Fri | Dec 15, 2017

What do you want to be?

Published:Monday | April 19, 2010 | 12:00 AM

Mel Cooke, Gleaner Writer

"When you grow up, what do want to be?" It's a hell of a question to ask pre-adolescents, who do not have much of a clue about who they are in the first place, much less what they want to do to earn their keep for the rest of their lives. But, they are somehow expected (and chances are this has happened to all of us when everybody over 16 years old seemed tall) to know what they are not only capable of but also passionate enough about doing to keep doing it every day for the rest of their working lives.

It's ludicrous, actually, to ask someone who has yet to deal with the very pressing issues of pubic hair and facial bumps what career they wish to pursue, yet we do it through the outright question - and career days - and demanding that they go 'sciences' or 'arts' at 14 and 15 years old.

Of course, 'what do you want to be?' and 'who do you want to be?' are two very different questions, but not many children seem to be asked the latter, which deals with personal values and character. It seems to be assumed that 'what' someone wants to do for a living somehow translates into who they want to be as a person. Needless to say, it does not.

Plum careers

Having now lived long enough to see people who have somehow picked and assiduously pursued supposedly plum careers end up extremely happy and others doing the same and winding up miserable, I know that a natural predisposition to and training in a particular field does not necessarily make for the perfect situation. Hell, there are sufficient persons in various standard careers who have more than a passing interest in the arts (music, theatre, literature, dance) to show that if they could make a decent living out of performing they would chuck the nine-to-whatever tomorrow morning.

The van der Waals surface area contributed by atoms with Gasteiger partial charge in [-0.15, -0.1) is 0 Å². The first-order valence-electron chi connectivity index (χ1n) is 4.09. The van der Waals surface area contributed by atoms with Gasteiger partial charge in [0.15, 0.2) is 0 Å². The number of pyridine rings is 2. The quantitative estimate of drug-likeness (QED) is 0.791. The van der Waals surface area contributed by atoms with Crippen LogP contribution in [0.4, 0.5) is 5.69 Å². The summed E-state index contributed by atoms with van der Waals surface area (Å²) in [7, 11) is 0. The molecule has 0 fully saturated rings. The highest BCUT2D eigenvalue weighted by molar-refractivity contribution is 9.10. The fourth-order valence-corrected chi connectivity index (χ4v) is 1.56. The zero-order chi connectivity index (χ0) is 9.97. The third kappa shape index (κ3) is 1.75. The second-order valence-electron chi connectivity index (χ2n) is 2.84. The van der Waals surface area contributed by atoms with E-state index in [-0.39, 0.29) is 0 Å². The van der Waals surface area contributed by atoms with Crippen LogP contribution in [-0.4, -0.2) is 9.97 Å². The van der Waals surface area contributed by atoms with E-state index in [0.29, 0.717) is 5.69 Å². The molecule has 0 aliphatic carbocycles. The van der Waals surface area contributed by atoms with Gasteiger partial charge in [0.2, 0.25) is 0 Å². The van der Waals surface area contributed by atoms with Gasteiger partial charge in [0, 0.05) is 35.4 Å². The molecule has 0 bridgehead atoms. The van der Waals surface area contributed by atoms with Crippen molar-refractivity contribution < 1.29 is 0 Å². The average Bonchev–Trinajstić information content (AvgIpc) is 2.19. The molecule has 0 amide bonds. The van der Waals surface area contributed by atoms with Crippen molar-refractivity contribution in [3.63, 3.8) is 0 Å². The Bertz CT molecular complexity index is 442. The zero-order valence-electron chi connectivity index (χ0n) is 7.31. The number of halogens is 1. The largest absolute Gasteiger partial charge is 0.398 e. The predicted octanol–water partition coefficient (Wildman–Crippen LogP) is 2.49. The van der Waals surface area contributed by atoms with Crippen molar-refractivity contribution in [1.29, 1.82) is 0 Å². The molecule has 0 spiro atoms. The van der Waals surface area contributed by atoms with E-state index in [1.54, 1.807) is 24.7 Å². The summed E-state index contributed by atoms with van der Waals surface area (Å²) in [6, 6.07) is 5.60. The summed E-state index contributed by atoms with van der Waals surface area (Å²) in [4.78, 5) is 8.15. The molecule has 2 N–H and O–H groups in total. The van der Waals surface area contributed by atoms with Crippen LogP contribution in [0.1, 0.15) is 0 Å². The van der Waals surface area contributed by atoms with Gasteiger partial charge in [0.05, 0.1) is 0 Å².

I once read about how a human being's career options narrow rapidly as they get older. I can't remember the specifics, but it was along the lines of: at five years old, if they had not yet started training, they could never be a professional gymnast; at eight, without having started learning the rudiments, there goes that life on the high wire in the circus; at 11, forget about playing football professionally if you are just starting to learn how to dribble.

So, as a parent, certainly in terms of academics, my intention is to keep our children's options as wide as possible, for as long as possible. Why paint them into a corner, as apparently lucrative a niche as it may be, when there are so many things to do (consecutively or concurrently) in a single lifetime? It is a hell of a thing, to encourage children to 'be all you can be' and 'explore the world', then try to nail them down to a specific thing that we approve of.

And that is part of the rub too, that oftentimes we somehow assume that our children must do something that we think is a good choice for them. One way of putting it is that we want our children to be 'better than us' - which more or less translates to them doing something for a living that we want them to do, and we probably wanted to do ourselves but did not get the opportunity to.

So, let's be careful about attempting to live our lives by proxy, existing vicariously through the supposed accomplishments of our children who then end up at 45 years old, unhappy as a crash dieter in a pastry shop, asking herself/himself "what did I want to be?"